Before the new tax laws were recently signed into effect, there was a lot of talk from President Obama and others about how taxes should only be raised but only for the "rich." According to Obama, "rich" was a married couple earning $250,000 per year or more.
However, all it would take to trip this barrier is two married professionals each earning $125,000. If you are in your 40s or so, this is not an outrageously high salary. And while there are plenty of people who would love to be making this kind of money, if you do earn $125,000 or more, you might not feel very "rich". After you pay the mortgage on a house in the suburbs and pay for a car or two and maybe some college tuition, there might not be much left over. So, what exactly might be considered rich?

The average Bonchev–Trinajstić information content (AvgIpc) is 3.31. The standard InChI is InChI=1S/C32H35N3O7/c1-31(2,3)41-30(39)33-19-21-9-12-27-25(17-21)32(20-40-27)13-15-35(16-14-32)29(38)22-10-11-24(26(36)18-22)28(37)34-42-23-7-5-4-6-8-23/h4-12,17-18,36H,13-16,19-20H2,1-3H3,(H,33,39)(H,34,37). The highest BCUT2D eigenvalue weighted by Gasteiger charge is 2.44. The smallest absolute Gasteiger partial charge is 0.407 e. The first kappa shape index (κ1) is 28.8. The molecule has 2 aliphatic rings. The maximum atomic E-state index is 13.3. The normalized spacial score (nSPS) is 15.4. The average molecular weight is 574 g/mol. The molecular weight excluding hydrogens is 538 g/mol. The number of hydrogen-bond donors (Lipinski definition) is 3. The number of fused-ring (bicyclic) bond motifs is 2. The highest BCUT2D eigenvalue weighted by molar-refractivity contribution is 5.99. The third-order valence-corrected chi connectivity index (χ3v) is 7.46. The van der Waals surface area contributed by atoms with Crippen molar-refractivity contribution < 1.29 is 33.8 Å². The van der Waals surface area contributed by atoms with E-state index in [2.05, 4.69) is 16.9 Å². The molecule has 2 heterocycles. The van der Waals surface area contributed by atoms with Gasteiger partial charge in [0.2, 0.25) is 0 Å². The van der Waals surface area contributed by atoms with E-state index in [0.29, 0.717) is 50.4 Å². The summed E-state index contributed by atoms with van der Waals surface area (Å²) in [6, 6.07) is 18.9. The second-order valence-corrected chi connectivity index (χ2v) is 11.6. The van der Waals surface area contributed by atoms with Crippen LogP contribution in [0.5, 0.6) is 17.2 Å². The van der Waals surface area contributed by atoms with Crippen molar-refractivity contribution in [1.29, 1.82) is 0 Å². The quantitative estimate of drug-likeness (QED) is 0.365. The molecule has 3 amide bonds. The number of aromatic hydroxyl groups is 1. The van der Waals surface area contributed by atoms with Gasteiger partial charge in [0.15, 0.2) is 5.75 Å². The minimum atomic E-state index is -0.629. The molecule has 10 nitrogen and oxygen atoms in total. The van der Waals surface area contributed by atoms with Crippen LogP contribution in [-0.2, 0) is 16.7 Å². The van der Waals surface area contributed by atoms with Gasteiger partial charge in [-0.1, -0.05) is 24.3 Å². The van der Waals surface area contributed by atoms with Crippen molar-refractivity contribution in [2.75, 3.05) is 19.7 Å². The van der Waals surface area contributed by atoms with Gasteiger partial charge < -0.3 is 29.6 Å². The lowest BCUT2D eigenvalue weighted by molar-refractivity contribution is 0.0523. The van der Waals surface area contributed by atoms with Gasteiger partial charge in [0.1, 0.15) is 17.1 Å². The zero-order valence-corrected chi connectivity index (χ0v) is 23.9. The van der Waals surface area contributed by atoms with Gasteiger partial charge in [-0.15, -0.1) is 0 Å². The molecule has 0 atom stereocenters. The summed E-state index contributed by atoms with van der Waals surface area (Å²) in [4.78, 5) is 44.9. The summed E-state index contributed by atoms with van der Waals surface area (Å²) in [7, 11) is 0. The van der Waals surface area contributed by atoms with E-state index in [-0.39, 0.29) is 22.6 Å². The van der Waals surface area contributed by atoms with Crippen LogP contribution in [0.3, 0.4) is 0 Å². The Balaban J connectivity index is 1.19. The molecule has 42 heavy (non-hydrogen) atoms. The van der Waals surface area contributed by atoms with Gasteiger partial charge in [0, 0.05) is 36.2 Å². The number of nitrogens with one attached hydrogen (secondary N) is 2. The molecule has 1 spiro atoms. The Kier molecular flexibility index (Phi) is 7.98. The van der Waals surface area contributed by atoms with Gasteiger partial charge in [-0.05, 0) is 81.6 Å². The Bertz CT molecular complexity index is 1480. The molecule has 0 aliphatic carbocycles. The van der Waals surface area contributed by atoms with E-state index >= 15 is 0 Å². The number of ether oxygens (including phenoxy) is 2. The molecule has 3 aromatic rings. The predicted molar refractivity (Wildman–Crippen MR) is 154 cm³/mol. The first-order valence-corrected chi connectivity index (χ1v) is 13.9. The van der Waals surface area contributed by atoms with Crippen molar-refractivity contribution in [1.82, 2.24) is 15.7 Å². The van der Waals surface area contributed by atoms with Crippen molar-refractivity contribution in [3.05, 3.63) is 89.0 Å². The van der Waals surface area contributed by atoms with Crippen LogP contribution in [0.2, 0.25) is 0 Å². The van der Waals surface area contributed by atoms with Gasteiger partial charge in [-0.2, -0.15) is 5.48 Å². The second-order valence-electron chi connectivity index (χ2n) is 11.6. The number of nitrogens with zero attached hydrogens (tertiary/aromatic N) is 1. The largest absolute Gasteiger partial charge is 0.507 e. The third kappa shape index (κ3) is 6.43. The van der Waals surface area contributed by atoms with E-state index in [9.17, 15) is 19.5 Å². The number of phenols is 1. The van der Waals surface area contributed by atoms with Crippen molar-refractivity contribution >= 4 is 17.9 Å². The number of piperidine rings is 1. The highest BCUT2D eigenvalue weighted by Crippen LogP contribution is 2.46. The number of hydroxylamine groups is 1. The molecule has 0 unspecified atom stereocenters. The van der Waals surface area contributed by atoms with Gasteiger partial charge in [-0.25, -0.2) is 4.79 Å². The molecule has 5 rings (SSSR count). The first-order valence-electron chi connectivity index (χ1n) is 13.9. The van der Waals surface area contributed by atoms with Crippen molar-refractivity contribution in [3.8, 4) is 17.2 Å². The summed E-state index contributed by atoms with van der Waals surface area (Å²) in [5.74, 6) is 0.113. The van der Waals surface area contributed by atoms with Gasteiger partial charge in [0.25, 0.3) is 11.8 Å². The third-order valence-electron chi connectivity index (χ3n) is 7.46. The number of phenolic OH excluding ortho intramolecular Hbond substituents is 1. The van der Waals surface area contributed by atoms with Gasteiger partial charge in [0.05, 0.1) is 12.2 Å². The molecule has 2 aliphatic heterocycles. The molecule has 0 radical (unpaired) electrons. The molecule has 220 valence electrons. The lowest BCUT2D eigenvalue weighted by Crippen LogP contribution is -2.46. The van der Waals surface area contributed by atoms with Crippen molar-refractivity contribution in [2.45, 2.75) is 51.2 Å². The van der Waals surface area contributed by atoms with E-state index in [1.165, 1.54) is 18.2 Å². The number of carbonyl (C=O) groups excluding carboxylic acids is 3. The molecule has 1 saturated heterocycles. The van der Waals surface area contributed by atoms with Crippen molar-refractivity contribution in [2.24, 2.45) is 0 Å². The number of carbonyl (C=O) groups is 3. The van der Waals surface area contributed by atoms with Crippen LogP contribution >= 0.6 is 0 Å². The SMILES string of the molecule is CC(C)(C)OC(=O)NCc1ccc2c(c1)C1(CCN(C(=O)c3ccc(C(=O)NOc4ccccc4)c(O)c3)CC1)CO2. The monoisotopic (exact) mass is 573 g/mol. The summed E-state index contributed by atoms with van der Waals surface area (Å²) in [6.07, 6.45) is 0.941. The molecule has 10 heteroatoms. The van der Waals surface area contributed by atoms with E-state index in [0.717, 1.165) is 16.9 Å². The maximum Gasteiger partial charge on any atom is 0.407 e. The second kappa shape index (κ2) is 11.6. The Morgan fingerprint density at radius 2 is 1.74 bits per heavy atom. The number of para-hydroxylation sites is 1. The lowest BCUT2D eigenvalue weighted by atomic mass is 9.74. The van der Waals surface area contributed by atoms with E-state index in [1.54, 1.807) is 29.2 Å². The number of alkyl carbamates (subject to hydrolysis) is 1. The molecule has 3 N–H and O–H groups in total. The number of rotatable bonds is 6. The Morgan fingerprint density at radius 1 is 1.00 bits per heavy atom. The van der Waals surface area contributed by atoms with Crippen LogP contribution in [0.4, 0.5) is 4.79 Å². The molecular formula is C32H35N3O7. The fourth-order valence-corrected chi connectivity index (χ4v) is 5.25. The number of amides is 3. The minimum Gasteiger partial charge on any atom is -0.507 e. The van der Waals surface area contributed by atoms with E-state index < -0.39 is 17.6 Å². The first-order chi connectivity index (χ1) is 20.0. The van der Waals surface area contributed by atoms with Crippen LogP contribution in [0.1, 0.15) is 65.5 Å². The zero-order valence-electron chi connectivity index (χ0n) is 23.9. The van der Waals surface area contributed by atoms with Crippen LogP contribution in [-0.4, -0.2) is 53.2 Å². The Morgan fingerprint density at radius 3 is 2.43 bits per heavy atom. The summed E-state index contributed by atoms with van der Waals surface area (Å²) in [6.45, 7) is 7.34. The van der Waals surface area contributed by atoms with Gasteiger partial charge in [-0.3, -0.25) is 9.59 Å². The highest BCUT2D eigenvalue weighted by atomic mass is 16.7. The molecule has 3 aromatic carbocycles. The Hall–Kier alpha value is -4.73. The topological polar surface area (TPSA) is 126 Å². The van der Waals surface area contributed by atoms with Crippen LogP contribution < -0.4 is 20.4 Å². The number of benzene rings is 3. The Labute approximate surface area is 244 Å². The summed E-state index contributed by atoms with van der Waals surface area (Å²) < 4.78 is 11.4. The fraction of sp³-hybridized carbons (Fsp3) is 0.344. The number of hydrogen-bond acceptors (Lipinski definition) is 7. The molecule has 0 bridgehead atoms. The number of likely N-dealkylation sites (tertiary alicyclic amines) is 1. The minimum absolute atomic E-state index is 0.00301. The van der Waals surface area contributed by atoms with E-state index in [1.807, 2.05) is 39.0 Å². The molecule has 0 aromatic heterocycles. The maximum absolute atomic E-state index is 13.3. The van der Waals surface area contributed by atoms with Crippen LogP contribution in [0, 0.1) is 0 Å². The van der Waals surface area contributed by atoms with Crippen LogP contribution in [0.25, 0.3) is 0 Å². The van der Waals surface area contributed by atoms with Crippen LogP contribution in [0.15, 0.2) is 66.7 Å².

According to the IRS, if your adjusted gross income (AGI) was $67,280 or more, you were in the top 25 percent of all taxpayers. If your AGI was $113,799 or higher, you were in the top 10 percent of taxpayers. How high was the AGI of the top 5% of taxpayers? Anything higher than $159,619. And what did it take to find yourself in the top 1 percent of all taxpayers? That was reserved for people with AGIs of $380,354 or higher.
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